Minnesota man dies from RABIES after waking up to a rabid BAT biting his hand

Minnesota man dies from RABIES after waking up to a rabid BAT biting his hand

The man, 84, caught the bat and quickly washed his hands with soap and water Testing revealed the bat had rabies prompting him to start treatment Do you know the man in this story? Email: [email protected]

A Minnesota man died of rabies last year after waking up to find a rabid bat biting his hand, US health officials have revealed.

The 84-year-old, whose name has not been released, patted the animal and quickly washed his hands with soap before returning to bed with his wife.

The couple was administered rabies treatment for post-exposure prophylaxis that included a series of rabies shots and antibody injections.

But five months later, the man returned to the hospital complaining of severe pain on the right side of his face and excessive tears in his eyes.

He died 15 days later after suffering severe swelling of the brain and spinal cord, according to a new report published in the Journal of Clinical Infectious Diseases.

84-year-old man bitten by rabies-infected silver-haired bat (stock photo of silver-haired bat) Doctors who treated the 84-year-old were based in Duluth, Minnesota (Photo). The man came from Minnesota

Doctors said this was the first recorded US case of a rabies patient dying after receiving ‘timely and appropriate’ prophylactic treatment.

Rabies is almost always a fatal infection if patients are not given medication before symptoms appear.

It is caused by a virus that targets the central nervous system, causing inflammation in the brain and spinal cord.

Humans can be infected by rabid animals – including bats, raccoons, skunks and foxes – usually through the saliva of infected animals.

Symptoms usually begin three to eight weeks after infection and begin as fever, headache, muscle weakness and general discomfort. But then it will progress to confusion, agitation, hallucinations, paralysis and coma.

Five Americans died of rabies last year, records show

The Centers for Disease Control and Prevention said four deaths were caused by bats, and the fifth by a rabid dog.

The Centers for Disease Control and Prevention (CDC) says two to three rabies deaths are typically reported in the United States each year.

But in 2021, the latest date available, five deaths were recorded, including the 84-year-old man and a seven-year-old boy. Four patients were bitten by bats and one by a dog in the Philippines.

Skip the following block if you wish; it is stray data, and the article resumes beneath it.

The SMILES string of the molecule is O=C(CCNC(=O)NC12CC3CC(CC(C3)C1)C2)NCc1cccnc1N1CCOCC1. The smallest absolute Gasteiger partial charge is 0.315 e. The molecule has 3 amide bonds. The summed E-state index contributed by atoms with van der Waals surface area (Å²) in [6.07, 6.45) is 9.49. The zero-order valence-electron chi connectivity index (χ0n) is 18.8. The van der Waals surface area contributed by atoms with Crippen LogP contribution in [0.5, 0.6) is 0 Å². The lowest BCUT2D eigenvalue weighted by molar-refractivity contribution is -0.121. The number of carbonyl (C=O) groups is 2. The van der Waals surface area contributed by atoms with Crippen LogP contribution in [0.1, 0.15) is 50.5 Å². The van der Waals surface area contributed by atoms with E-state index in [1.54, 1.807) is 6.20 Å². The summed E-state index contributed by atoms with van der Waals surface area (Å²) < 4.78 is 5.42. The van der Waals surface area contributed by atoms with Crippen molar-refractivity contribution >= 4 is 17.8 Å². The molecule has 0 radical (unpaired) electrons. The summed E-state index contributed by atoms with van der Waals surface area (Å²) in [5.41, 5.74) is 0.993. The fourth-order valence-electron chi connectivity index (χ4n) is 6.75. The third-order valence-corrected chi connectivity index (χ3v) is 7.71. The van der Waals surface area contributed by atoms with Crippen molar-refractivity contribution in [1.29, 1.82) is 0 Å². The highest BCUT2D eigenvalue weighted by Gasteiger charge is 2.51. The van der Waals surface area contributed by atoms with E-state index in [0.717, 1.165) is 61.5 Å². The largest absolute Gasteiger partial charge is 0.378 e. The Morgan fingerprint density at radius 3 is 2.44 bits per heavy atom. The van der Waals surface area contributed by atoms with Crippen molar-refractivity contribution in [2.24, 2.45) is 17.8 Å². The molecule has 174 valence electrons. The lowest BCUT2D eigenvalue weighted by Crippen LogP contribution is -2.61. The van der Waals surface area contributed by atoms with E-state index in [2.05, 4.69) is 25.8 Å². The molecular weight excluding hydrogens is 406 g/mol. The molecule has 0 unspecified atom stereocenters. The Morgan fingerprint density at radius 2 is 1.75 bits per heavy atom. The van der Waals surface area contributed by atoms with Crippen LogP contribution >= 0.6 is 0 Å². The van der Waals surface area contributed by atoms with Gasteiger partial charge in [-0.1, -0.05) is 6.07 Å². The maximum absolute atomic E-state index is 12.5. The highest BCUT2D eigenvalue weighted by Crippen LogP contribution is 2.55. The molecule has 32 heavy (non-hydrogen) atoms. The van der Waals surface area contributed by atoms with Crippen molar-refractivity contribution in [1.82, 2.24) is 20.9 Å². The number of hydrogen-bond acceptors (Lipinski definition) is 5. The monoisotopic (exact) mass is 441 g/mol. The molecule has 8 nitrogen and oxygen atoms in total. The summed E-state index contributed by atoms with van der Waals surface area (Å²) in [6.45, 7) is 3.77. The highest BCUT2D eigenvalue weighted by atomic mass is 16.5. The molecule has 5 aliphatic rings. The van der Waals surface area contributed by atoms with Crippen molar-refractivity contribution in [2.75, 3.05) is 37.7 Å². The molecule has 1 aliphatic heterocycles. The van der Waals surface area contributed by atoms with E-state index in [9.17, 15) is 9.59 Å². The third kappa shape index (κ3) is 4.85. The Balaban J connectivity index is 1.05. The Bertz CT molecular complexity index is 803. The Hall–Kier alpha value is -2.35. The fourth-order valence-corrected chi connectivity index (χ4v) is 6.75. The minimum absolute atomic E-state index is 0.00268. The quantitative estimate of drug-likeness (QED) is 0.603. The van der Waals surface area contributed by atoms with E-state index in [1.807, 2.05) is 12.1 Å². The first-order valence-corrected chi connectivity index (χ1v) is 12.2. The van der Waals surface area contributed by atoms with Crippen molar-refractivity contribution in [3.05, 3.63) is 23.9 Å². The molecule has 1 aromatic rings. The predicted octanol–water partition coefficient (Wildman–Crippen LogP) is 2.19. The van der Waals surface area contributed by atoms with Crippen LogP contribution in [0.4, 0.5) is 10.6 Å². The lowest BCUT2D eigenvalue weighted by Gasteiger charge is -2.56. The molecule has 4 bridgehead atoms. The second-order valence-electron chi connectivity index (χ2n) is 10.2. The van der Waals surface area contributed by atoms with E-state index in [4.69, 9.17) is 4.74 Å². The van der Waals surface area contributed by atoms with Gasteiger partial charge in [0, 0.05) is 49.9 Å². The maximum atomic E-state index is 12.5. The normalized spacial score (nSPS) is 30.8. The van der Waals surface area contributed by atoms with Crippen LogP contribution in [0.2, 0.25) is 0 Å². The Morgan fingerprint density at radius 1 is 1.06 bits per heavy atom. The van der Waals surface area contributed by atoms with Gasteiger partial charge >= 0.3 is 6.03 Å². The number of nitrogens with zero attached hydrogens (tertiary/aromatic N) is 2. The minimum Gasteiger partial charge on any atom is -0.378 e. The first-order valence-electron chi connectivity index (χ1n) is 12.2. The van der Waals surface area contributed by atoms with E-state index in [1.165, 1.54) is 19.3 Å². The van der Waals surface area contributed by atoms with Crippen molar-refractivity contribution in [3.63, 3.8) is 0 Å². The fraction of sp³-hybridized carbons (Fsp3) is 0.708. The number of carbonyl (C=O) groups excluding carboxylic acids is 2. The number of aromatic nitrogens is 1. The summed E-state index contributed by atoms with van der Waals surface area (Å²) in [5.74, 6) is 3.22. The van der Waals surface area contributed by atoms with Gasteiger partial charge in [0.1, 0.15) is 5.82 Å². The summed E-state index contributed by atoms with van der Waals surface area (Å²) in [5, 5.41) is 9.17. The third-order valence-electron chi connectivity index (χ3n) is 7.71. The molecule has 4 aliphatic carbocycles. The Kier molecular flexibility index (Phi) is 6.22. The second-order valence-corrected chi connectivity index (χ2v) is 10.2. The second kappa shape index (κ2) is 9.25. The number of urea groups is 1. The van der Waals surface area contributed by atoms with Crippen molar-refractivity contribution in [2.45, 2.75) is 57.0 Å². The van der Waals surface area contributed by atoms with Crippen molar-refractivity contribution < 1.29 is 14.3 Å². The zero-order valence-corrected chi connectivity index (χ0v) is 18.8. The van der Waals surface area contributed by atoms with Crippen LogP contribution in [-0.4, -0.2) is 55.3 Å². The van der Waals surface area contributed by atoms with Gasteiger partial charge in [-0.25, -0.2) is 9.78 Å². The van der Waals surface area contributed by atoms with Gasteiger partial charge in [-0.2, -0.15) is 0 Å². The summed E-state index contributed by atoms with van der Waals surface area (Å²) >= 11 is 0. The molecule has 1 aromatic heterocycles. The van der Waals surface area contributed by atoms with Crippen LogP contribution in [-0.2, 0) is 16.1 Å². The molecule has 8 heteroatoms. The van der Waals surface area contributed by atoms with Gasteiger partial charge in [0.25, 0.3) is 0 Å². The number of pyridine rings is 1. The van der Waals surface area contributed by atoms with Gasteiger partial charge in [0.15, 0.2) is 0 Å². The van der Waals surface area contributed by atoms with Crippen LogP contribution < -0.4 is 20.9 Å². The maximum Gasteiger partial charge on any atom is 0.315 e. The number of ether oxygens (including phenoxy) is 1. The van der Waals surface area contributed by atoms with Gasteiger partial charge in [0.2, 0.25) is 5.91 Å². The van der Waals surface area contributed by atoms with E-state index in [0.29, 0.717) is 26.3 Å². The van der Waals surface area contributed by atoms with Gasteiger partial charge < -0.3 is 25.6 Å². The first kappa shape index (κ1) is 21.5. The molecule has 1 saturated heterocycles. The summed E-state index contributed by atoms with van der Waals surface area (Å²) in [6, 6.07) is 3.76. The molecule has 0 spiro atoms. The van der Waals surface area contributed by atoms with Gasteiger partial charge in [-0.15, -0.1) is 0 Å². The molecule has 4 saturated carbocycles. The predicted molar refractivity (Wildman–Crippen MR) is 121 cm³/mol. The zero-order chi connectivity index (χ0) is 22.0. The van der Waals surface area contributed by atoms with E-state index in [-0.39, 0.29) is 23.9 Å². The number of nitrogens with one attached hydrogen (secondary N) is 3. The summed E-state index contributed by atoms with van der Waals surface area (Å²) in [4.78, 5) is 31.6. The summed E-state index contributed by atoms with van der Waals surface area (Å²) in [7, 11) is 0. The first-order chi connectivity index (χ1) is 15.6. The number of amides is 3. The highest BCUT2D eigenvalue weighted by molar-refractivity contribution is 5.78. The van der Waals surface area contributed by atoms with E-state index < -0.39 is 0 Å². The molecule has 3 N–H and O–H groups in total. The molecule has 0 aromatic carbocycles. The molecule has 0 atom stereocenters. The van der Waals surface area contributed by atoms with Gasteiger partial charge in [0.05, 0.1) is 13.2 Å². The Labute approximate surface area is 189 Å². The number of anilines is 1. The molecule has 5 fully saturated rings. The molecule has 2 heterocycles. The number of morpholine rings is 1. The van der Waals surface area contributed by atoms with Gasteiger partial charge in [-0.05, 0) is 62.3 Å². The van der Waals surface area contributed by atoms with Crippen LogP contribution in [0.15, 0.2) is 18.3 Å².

Dr Stacy Holzbauer, an epidemiologist at the CDC, said the report summarizes ‘the first reported failure of rabies [treatment] in the Western Hemisphere’.

They suggested that the treatments failed because the patients had an undiagnosed immune condition, which made the vaccines less effective.

The bite occurred on July 27, 2020, but the man did not contract the disease until January of the following year.

He had several underlying medical conditions, including coronary heart disease, type 2 diabetes, high blood pressure, kidney problems and an enlarged prostate.

On his first trip to the hospital, he received a rabies post-exposure prophylaxis (PEP) drug and three doses of the rabies vaccine.

The man went to the hospital three times complaining of sudden pain on the right side of his face and tearing in his right eye before being admitted.

By this time, however, the facial pain had worsened and he began to suffer night sweats, redness of the right eye, facial paralysis, and pain in the left ear.

Further swabs revealed that the man had encephalitis, or a swelling of the brain and spinal cord. He also developed a fever of 103.1F (39.5C).

Doctors intubated the man to support his breathing, but eventually the decision was made to withdraw treatment. He died 15 days after symptoms appeared.

Testing revealed that he had contracted rabies that was identical to that on the bat that bit his hand.

Rage: Death all over again

Rabies is a viral infection that targets the nervous system and brain.

It is fatal in 100 percent of cases left untreated – and has an incubation period of 20 to 60 days.

It is spread only from infected animals to humans, most commonly through the animal biting or scratching the person.

It can also be spread by the saliva of an animal that is in contact with pasture or a cut on human skin. Most cases of rabies result from a bite from an infected dog.

Symptoms of the disease include high temperatures, numbness in the area where the bite occurred and hallucinations. Some victims also have hydrophobia, which is the fear of water.

There are approximately 55,000 cases of rabies worldwide each year with over 95% of cases occurring in Africa and Asia. Half of all rabies cases occur in India.

Rabies is one of the neglected tropical diseases (NTDs) that mainly affects poor and vulnerable populations living in remote rural areas.

Approximately 80% of human cases occur in rural areas, and although effective human vaccines and immunoglobulins for rabies exist, they are not readily available or accessible to those who need them.

Globally, deaths from rabies are rarely reported and children aged 5-14 are frequent victims.

Each year, more than 29 million people worldwide receive a vaccine after being bitten. This is estimated to prevent hundreds of thousands of deaths from rabies each year.

Source: WHO

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